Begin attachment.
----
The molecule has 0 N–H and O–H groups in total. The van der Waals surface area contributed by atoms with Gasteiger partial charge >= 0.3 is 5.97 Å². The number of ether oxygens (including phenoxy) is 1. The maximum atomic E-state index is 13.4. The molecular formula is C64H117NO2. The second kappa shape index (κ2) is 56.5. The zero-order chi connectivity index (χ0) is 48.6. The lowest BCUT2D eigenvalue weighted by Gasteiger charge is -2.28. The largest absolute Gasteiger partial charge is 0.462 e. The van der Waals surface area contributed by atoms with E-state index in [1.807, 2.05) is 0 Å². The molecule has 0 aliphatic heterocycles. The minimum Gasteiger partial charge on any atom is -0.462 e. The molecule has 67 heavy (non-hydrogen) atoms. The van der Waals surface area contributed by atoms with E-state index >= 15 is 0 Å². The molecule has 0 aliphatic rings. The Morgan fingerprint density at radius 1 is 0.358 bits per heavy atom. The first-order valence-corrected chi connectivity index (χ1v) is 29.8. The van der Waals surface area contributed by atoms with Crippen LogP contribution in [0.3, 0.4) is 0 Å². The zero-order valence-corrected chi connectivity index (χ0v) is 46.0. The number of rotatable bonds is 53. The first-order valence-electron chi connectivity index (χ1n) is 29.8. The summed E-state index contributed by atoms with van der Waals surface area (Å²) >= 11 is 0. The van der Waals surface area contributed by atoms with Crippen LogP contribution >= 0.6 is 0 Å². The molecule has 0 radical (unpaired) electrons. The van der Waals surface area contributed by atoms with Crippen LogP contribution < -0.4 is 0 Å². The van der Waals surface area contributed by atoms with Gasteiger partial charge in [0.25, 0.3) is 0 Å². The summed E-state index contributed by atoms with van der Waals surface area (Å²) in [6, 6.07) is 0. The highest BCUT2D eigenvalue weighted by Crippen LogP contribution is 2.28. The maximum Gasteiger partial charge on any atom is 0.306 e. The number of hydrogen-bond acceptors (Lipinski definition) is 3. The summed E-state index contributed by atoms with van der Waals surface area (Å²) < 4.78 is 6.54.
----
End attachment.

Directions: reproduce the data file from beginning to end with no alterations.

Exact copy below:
The molecule has 0 N–H and O–H groups in total. The van der Waals surface area contributed by atoms with Gasteiger partial charge >= 0.3 is 5.97 Å². The number of ether oxygens (including phenoxy) is 1. The maximum atomic E-state index is 13.4. The molecular formula is C64H117NO2. The second kappa shape index (κ2) is 56.5. The zero-order chi connectivity index (χ0) is 48.6. The lowest BCUT2D eigenvalue weighted by Gasteiger charge is -2.28. The largest absolute Gasteiger partial charge is 0.462 e. The van der Waals surface area contributed by atoms with E-state index in [1.807, 2.05) is 0 Å². The molecule has 0 aliphatic heterocycles. The minimum Gasteiger partial charge on any atom is -0.462 e. The molecule has 67 heavy (non-hydrogen) atoms. The van der Waals surface area contributed by atoms with E-state index >= 15 is 0 Å². The molecule has 0 aliphatic rings. The Morgan fingerprint density at radius 1 is 0.358 bits per heavy atom. The first-order valence-corrected chi connectivity index (χ1v) is 29.8. The van der Waals surface area contributed by atoms with Crippen LogP contribution in [0.3, 0.4) is 0 Å². The zero-order valence-corrected chi connectivity index (χ0v) is 46.0. The number of rotatable bonds is 53. The first-order valence-electron chi connectivity index (χ1n) is 29.8. The summed E-state index contributed by atoms with van der Waals surface area (Å²) >= 11 is 0. The van der Waals surface area contributed by atoms with Crippen LogP contribution >= 0.6 is 0 Å². The molecule has 0 radical (unpaired) electrons. The van der Waals surface area contributed by atoms with Crippen LogP contribution < -0.4 is 0 Å². The van der Waals surface area contributed by atoms with Gasteiger partial charge in [0.25, 0.3) is 0 Å². The summed E-state index contributed by atoms with van der Waals surface area (Å²) in [6, 6.07) is 0. The highest BCUT2D eigenvalue weighted by Crippen LogP contribution is 2.28. The maximum Gasteiger partial charge on any atom is 0.306 e. The number of hydrogen-bond acceptors (Lipinski definition) is 3. The summed E-state index contributed by atoms with van der Waals surface area (Å²) < 4.78 is 6.54.